- Panel at Federalist Society on president’s power not to enforce the law [Randy Barnett, background on panel]
- Inside grand jury’s investigation of Pennsylvania Attorney General Kathleen Kane [Philadelphia Inquirer] “Referral fees paid to wife of former Pa. Supreme Court justice questioned” [Harrisburg Patriot-News]
- Have you or a loved one been attacked by a Zebra? [Arkansas Matters] “Louisiana Man on Trial for Murder Says He Thought the Victim Was an Alligator” [People]
- Sneaky Oregon law will divert unclaimed class action dollars to legal aid and not incidentally boost legal fees [Sen. Betsy Johnson, East Oregonian]
Former Overlawyered contributor Ted Frank, in his more recent capacity as class-action objector, has done much to direct judicial attention to the abuses and problems of cy pres settlement provisions that channel supposedly leftover settlement moneys to third parties, often nonprofits to which the parties, their lawyers, or the judge is sympathetic. Last month a split Eighth Circuit panel, agreeing with his arguments, disallowed a deal by which money from the settlement of a class action over the NationsBank/BankAmerica merger would be sent to Legal Services of Eastern Missouri [Ted Frank/CCAF; Alison Frankel/Reuters; David Oetting v. Green Jacobson, ruling in PDF; Bill McClellan, St. Louis Post-Dispatch in September (“Why should money belonging to the class members be given to a charity — no matter how much the judge and the class-action lawyers like the charity?”); Sean Wajert] Per James Beck:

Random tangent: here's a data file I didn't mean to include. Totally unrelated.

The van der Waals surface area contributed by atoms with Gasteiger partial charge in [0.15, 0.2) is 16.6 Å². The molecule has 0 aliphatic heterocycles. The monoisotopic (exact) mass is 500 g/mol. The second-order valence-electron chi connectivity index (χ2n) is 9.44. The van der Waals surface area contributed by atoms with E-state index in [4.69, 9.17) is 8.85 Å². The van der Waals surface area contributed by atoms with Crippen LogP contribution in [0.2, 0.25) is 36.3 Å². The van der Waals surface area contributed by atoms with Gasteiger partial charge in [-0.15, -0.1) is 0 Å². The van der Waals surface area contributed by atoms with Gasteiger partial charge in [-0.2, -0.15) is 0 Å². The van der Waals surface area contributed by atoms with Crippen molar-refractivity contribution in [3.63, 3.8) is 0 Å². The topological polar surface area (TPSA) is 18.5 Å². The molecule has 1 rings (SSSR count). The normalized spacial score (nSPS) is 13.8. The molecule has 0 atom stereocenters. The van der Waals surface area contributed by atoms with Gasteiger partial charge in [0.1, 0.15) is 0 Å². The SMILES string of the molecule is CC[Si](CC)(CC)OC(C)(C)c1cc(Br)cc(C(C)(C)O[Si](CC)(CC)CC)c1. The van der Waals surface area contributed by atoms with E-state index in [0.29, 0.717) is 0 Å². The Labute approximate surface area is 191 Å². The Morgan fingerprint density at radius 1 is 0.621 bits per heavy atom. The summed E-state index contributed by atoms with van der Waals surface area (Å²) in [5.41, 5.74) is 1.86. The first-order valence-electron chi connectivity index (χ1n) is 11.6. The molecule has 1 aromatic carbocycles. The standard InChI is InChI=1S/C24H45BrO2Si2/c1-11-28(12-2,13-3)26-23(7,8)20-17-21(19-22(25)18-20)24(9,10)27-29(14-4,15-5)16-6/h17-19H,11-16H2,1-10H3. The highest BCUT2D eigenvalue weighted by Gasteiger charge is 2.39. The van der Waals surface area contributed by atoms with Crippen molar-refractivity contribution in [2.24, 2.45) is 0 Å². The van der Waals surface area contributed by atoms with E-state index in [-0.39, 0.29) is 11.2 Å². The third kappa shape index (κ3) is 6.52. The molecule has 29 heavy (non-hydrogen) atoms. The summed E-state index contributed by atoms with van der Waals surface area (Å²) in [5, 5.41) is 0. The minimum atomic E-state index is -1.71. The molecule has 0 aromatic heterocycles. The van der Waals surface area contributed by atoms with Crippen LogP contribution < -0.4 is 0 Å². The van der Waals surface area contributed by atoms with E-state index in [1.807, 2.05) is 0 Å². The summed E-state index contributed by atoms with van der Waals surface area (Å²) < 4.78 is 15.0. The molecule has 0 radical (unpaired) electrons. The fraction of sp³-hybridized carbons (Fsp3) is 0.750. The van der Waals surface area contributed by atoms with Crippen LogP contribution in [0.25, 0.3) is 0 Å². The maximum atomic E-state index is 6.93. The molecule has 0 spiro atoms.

The Court explained, “Because the settlement funds are the property of the class, a cy pres distribution to a third party of unclaimed settlement funds is permissible only when it is not feasible to make further distributions to class members, except where an additional distribution would provide a windfall to class members with liquidated-damages claims that were 100 percent satisfied by the initial distribution.” … The Court disagreed with the district court’s finding that further distributions (including the search for class members whose checks had been unreturned) would be too “costly and difficult”, emphasizing that “that inquiry must be based primarily on whether the amounts involved are too small to make individual distributions economically viable.” …
The Court also “flatly rejected” class counsel’s argument that further distribution would be inappropriate because “it would primarily benefit large institutional investors, who are less worthy than charities such as LSEM,” … In other words, class counsel can’t use legal French to take a class’ money.
Meanwhile, “despite the growing controversy, the Rules Advisory Committee is considering formalizing the use of cy pres” in Rule 23 class actions, a step that not all will welcome [Andrew Trask]
House Republicans want answers on how federal agencies’ mega-settlements with issuers of mortgage-backed securities came to include tens of millions of dollars in payments to “housing counseling” groups allied with the Obama Administration [DS News] Earlier on banks’ payments to activists here, here, etc.